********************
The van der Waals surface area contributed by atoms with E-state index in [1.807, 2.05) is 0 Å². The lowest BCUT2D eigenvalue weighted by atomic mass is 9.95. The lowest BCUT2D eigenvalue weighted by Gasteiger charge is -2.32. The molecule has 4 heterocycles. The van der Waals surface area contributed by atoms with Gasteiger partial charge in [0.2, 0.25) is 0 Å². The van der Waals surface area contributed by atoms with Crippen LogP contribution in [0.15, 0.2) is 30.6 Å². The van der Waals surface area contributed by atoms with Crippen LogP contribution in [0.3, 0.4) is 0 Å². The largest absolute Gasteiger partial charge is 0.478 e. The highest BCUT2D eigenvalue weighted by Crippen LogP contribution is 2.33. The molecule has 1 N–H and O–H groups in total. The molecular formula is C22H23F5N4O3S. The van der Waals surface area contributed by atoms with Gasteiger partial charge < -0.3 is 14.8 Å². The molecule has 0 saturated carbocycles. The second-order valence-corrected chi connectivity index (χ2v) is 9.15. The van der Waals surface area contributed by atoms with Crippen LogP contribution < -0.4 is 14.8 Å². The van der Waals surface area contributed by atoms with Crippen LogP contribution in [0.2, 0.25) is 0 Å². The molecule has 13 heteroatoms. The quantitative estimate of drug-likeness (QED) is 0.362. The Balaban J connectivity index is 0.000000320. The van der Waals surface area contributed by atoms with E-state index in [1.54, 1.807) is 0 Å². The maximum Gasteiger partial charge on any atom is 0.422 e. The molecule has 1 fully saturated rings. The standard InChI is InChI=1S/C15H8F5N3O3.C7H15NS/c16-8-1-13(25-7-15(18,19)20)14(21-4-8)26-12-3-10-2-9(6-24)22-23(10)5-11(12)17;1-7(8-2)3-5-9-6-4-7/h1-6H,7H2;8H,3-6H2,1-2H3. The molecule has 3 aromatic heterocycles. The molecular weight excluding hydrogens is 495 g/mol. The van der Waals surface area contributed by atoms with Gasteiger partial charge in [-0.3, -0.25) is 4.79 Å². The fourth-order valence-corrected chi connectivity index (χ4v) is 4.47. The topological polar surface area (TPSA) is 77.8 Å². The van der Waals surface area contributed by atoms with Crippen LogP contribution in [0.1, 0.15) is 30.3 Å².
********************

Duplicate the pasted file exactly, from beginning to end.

The van der Waals surface area contributed by atoms with E-state index in [1.807, 2.05) is 0 Å². The lowest BCUT2D eigenvalue weighted by atomic mass is 9.95. The lowest BCUT2D eigenvalue weighted by Gasteiger charge is -2.32. The molecule has 4 heterocycles. The van der Waals surface area contributed by atoms with Gasteiger partial charge in [0.2, 0.25) is 0 Å². The van der Waals surface area contributed by atoms with Crippen LogP contribution in [0.15, 0.2) is 30.6 Å². The van der Waals surface area contributed by atoms with Crippen LogP contribution in [0.3, 0.4) is 0 Å². The largest absolute Gasteiger partial charge is 0.478 e. The highest BCUT2D eigenvalue weighted by Crippen LogP contribution is 2.33. The molecule has 1 N–H and O–H groups in total. The molecular formula is C22H23F5N4O3S. The van der Waals surface area contributed by atoms with Gasteiger partial charge < -0.3 is 14.8 Å². The molecule has 0 saturated carbocycles. The second-order valence-corrected chi connectivity index (χ2v) is 9.15. The van der Waals surface area contributed by atoms with Crippen LogP contribution < -0.4 is 14.8 Å². The van der Waals surface area contributed by atoms with Crippen LogP contribution in [0.2, 0.25) is 0 Å². The molecule has 13 heteroatoms. The quantitative estimate of drug-likeness (QED) is 0.362. The Balaban J connectivity index is 0.000000320. The van der Waals surface area contributed by atoms with E-state index in [1.54, 1.807) is 0 Å². The maximum Gasteiger partial charge on any atom is 0.422 e. The molecule has 1 fully saturated rings. The standard InChI is InChI=1S/C15H8F5N3O3.C7H15NS/c16-8-1-13(25-7-15(18,19)20)14(21-4-8)26-12-3-10-2-9(6-24)22-23(10)5-11(12)17;1-7(8-2)3-5-9-6-4-7/h1-6H,7H2;8H,3-6H2,1-2H3. The molecule has 3 aromatic heterocycles. The molecular weight excluding hydrogens is 495 g/mol. The van der Waals surface area contributed by atoms with Gasteiger partial charge in [-0.3, -0.25) is 4.79 Å². The fourth-order valence-corrected chi connectivity index (χ4v) is 4.47. The topological polar surface area (TPSA) is 77.8 Å². The van der Waals surface area contributed by atoms with Crippen LogP contribution in [0.1, 0.15) is 30.3 Å².